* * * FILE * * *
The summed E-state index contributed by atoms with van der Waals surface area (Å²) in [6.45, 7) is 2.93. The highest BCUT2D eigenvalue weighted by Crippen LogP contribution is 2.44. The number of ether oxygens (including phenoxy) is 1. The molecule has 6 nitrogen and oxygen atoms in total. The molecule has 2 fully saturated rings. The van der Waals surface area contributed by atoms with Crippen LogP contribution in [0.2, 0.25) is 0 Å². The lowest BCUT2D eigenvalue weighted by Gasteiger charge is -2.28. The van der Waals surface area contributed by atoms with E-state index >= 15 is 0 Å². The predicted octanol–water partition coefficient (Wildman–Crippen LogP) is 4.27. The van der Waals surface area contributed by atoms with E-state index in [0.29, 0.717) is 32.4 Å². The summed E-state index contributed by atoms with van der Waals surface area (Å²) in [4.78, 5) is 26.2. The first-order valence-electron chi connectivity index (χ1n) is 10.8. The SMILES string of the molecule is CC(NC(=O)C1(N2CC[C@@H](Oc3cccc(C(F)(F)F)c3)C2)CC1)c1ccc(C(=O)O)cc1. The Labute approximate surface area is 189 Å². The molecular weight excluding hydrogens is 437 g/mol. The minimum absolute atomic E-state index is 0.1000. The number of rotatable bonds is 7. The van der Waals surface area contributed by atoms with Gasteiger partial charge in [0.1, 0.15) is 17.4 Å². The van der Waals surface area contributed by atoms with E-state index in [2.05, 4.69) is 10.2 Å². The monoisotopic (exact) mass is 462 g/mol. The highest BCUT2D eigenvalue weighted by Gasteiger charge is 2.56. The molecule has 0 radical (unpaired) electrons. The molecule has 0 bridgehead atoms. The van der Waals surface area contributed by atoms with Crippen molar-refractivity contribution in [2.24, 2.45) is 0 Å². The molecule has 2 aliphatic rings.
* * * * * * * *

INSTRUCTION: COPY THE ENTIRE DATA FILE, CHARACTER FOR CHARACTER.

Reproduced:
The summed E-state index contributed by atoms with van der Waals surface area (Å²) in [6.45, 7) is 2.93. The highest BCUT2D eigenvalue weighted by Crippen LogP contribution is 2.44. The number of ether oxygens (including phenoxy) is 1. The molecule has 6 nitrogen and oxygen atoms in total. The molecule has 2 fully saturated rings. The van der Waals surface area contributed by atoms with Crippen LogP contribution in [0.2, 0.25) is 0 Å². The lowest BCUT2D eigenvalue weighted by Gasteiger charge is -2.28. The van der Waals surface area contributed by atoms with E-state index >= 15 is 0 Å². The predicted octanol–water partition coefficient (Wildman–Crippen LogP) is 4.27. The van der Waals surface area contributed by atoms with E-state index in [0.29, 0.717) is 32.4 Å². The summed E-state index contributed by atoms with van der Waals surface area (Å²) in [4.78, 5) is 26.2. The first-order valence-electron chi connectivity index (χ1n) is 10.8. The SMILES string of the molecule is CC(NC(=O)C1(N2CC[C@@H](Oc3cccc(C(F)(F)F)c3)C2)CC1)c1ccc(C(=O)O)cc1. The Labute approximate surface area is 189 Å². The molecular weight excluding hydrogens is 437 g/mol. The minimum absolute atomic E-state index is 0.1000. The number of rotatable bonds is 7. The van der Waals surface area contributed by atoms with Gasteiger partial charge in [0.1, 0.15) is 17.4 Å². The van der Waals surface area contributed by atoms with E-state index in [2.05, 4.69) is 10.2 Å². The monoisotopic (exact) mass is 462 g/mol. The highest BCUT2D eigenvalue weighted by Gasteiger charge is 2.56. The molecule has 0 radical (unpaired) electrons. The molecule has 0 bridgehead atoms. The van der Waals surface area contributed by atoms with Crippen molar-refractivity contribution in [2.24, 2.45) is 0 Å². The molecule has 2 aliphatic rings.